-- CD + 16-page booklet, Sounds True STA A337.
The Benedictine abbey at Keur Moussa near the Senegal coast is a simple building, ringed and shaded by trees. Inside, the tiled floors are cool and the stylised black and red pictures of the life of Christ draw attention to the high altar beyond the plain wood benches. White-robed monks with dark and pale skins hold silence before their God as the mass begins. A bell in the tower calls the faithful to prayer; a kora harp solo leads into a plainchant recitation of a Psalm with xylophone, calabash and sabar drum accompaniment. Songs in Wolof, French and Latin lift hearts in worship to God, fusing musical styles, languages and ethnic influences into an “entirely new liturgical choral tradition.”
This album captures the unique sound of Keur Moussa, which was intentionally developed after the French choir master noticed strong parallels between the modal system of the Gregorian chant in which he was trained and the scales used by itinerant Mandinka musicians who passed through the neighbouring village. The monks studied the kora harp with these musicians, then adapted the method of playing and tuning the instrument to make it possible to tune reliably and play in the daily offices as an accompaniment to the plainsong chant and the new songs being developed. These new songs are mostly based on African melodies from many sources, sung in Wolof (the majority language of the area) and also later in French to serve the Senegalese men who were joining the body of monks at the monastery. The Catholic Vatican council II in 1963 strongly encouraged the use of local musical resources and local languages to spread the Christian message. This has profoundly altered the face of Catholic church music in Senegal as local composers have drawn on their own traditions for church use (see also my review of “Sénégal: Christmas in Casamance,” page 20).
The kora technique and instruments have spread throughout the Catholic churches of Senegal and beyond. I have heard Keur Moussa music being used in Catholic communities as far away as Cameroon and France! Although they no longer train outside musicians at the abbey, the monks still produce harps for sale, and continue to compose, record and publish new music for the church year. The music is only used in Catholic contexts, at least in Senegal, and is considered attractive but western “tasting” by local Muslim people due to the extensive fusion of musical styles and instruments. An additional factor in this judgement is that the texts in Wolof are drawn from a liturgical translation of the Bible that does not always seem natural to the Senegalese ear.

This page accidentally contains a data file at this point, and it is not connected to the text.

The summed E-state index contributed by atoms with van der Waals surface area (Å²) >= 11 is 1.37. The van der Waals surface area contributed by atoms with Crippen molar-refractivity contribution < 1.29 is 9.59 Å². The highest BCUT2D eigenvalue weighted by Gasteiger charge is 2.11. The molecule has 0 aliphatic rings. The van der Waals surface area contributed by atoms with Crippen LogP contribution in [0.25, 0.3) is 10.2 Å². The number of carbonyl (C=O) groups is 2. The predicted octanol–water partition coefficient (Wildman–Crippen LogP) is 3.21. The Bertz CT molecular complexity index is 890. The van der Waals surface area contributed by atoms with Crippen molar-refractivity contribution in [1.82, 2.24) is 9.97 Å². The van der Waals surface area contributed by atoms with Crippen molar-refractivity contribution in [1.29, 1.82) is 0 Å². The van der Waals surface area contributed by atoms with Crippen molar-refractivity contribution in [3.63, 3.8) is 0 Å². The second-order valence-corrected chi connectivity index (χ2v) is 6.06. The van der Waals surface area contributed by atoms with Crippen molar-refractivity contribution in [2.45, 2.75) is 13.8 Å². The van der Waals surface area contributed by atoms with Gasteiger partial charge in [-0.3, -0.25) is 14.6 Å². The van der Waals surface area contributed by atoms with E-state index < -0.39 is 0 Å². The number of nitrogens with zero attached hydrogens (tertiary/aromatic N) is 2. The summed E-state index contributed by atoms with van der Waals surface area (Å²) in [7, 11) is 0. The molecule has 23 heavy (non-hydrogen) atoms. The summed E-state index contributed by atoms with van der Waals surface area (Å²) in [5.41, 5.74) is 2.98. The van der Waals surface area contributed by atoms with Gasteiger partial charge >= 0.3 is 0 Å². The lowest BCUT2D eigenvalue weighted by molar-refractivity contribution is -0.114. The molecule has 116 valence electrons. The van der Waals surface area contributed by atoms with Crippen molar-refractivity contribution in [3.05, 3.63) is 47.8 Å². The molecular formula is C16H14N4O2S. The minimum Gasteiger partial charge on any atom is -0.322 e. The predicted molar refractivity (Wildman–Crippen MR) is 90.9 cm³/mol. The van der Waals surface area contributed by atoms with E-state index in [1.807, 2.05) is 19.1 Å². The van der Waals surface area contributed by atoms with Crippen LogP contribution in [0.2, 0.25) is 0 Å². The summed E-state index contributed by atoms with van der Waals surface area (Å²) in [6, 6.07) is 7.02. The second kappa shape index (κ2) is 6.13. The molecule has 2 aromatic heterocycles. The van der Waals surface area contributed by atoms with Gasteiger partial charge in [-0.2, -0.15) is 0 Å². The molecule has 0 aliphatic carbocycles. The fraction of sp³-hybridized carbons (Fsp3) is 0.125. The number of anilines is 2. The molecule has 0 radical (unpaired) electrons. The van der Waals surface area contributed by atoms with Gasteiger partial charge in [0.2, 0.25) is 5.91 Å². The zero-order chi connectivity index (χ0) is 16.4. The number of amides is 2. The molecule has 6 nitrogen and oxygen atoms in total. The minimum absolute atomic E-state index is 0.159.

A variety of text sources are used. Track 15 is the Nicene Creed with music “inspired by the night melodies of holy services held in Senegal’s Muslim villages.” This implies song styles accompanied by tabala drumming, but what we hear are gently-flowing, major-scale melodies that sound like Gregorian chant, not the Islamic-flavoured, ornamented melodies heard in such religious ceremonies (listen to Village Pulse CD 1002 for examples).*
This album contains 12 songs and 5 instrumental pieces used for communal worship in the abbey, apparently recorded outside the context of worship. Although the songs are in French, Wolof and Latin, the full texts are presented in English, along with some introductory notes, details of the origins of melodies and instrumentation, and photos of the abbey and the monks at worship. This album was the first to be issued in North America (see www.soundstrue.com), but a wide selection of recordings on cassette, CD and video are available through the web site www.keurmoussa.com. Most of these are labelled in French, as is the website, though an English translation is in progress. Transcriptions of some pieces are available from the Abbey.
*This observation is by the editor.
--reviewed by Sue Hall, Senegal
Published in Vol.2, No.1 of